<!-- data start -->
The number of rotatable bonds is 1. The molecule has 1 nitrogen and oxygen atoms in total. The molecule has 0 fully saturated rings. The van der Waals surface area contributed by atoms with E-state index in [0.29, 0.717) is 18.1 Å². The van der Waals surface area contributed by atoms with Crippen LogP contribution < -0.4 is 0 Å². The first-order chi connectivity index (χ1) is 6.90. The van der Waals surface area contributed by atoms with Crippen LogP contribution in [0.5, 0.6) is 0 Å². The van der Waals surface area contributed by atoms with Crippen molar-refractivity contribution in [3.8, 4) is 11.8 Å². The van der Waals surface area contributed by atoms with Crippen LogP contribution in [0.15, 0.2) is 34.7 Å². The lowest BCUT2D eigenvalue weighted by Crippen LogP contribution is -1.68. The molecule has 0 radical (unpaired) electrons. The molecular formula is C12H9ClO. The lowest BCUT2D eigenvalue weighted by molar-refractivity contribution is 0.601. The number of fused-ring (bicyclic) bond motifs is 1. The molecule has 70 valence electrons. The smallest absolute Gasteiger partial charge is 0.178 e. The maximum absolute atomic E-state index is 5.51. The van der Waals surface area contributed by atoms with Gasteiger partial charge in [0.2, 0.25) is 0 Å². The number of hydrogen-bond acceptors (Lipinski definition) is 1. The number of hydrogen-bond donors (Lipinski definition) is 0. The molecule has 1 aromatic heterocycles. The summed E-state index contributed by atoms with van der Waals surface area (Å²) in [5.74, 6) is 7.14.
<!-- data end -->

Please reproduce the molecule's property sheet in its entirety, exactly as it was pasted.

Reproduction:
The number of rotatable bonds is 1. The molecule has 1 nitrogen and oxygen atoms in total. The molecule has 0 fully saturated rings. The van der Waals surface area contributed by atoms with E-state index in [0.29, 0.717) is 18.1 Å². The van der Waals surface area contributed by atoms with Crippen LogP contribution < -0.4 is 0 Å². The first-order chi connectivity index (χ1) is 6.90. The van der Waals surface area contributed by atoms with Crippen LogP contribution in [0.5, 0.6) is 0 Å². The van der Waals surface area contributed by atoms with Crippen molar-refractivity contribution in [3.8, 4) is 11.8 Å². The van der Waals surface area contributed by atoms with Crippen LogP contribution in [0.15, 0.2) is 34.7 Å². The lowest BCUT2D eigenvalue weighted by Crippen LogP contribution is -1.68. The molecule has 0 radical (unpaired) electrons. The molecular formula is C12H9ClO. The lowest BCUT2D eigenvalue weighted by molar-refractivity contribution is 0.601. The number of fused-ring (bicyclic) bond motifs is 1. The molecule has 70 valence electrons. The smallest absolute Gasteiger partial charge is 0.178 e. The maximum absolute atomic E-state index is 5.51. The van der Waals surface area contributed by atoms with Gasteiger partial charge in [0.2, 0.25) is 0 Å². The number of hydrogen-bond acceptors (Lipinski definition) is 1. The number of hydrogen-bond donors (Lipinski definition) is 0. The molecule has 1 aromatic heterocycles. The summed E-state index contributed by atoms with van der Waals surface area (Å²) in [5.74, 6) is 7.14.